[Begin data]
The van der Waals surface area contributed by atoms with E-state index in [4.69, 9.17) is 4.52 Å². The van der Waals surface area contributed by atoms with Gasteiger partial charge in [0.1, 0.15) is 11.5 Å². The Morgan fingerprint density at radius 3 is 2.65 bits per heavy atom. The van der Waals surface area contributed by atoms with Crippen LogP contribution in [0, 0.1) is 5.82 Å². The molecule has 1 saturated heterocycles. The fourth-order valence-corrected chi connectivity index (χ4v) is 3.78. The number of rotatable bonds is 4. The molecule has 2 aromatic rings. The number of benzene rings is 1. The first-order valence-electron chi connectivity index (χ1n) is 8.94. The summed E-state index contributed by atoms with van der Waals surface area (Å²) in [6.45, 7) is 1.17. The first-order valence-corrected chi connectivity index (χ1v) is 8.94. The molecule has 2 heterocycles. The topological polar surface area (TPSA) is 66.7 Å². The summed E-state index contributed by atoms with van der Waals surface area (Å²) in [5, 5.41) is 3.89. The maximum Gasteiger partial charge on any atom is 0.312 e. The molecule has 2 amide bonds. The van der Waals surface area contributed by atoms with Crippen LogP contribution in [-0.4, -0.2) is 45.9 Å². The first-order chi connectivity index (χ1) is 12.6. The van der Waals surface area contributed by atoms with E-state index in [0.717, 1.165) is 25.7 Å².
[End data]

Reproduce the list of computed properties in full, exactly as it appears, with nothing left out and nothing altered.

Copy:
The van der Waals surface area contributed by atoms with E-state index in [4.69, 9.17) is 4.52 Å². The van der Waals surface area contributed by atoms with Gasteiger partial charge in [0.1, 0.15) is 11.5 Å². The Morgan fingerprint density at radius 3 is 2.65 bits per heavy atom. The van der Waals surface area contributed by atoms with Crippen LogP contribution in [0, 0.1) is 5.82 Å². The molecule has 1 saturated heterocycles. The fourth-order valence-corrected chi connectivity index (χ4v) is 3.78. The number of rotatable bonds is 4. The molecule has 2 aromatic rings. The number of benzene rings is 1. The first-order valence-electron chi connectivity index (χ1n) is 8.94. The summed E-state index contributed by atoms with van der Waals surface area (Å²) in [6.45, 7) is 1.17. The first-order valence-corrected chi connectivity index (χ1v) is 8.94. The molecule has 2 heterocycles. The topological polar surface area (TPSA) is 66.7 Å². The summed E-state index contributed by atoms with van der Waals surface area (Å²) in [5, 5.41) is 3.89. The maximum Gasteiger partial charge on any atom is 0.312 e. The molecule has 2 amide bonds. The van der Waals surface area contributed by atoms with Crippen LogP contribution in [-0.4, -0.2) is 45.9 Å². The first-order chi connectivity index (χ1) is 12.6. The van der Waals surface area contributed by atoms with E-state index in [0.717, 1.165) is 25.7 Å².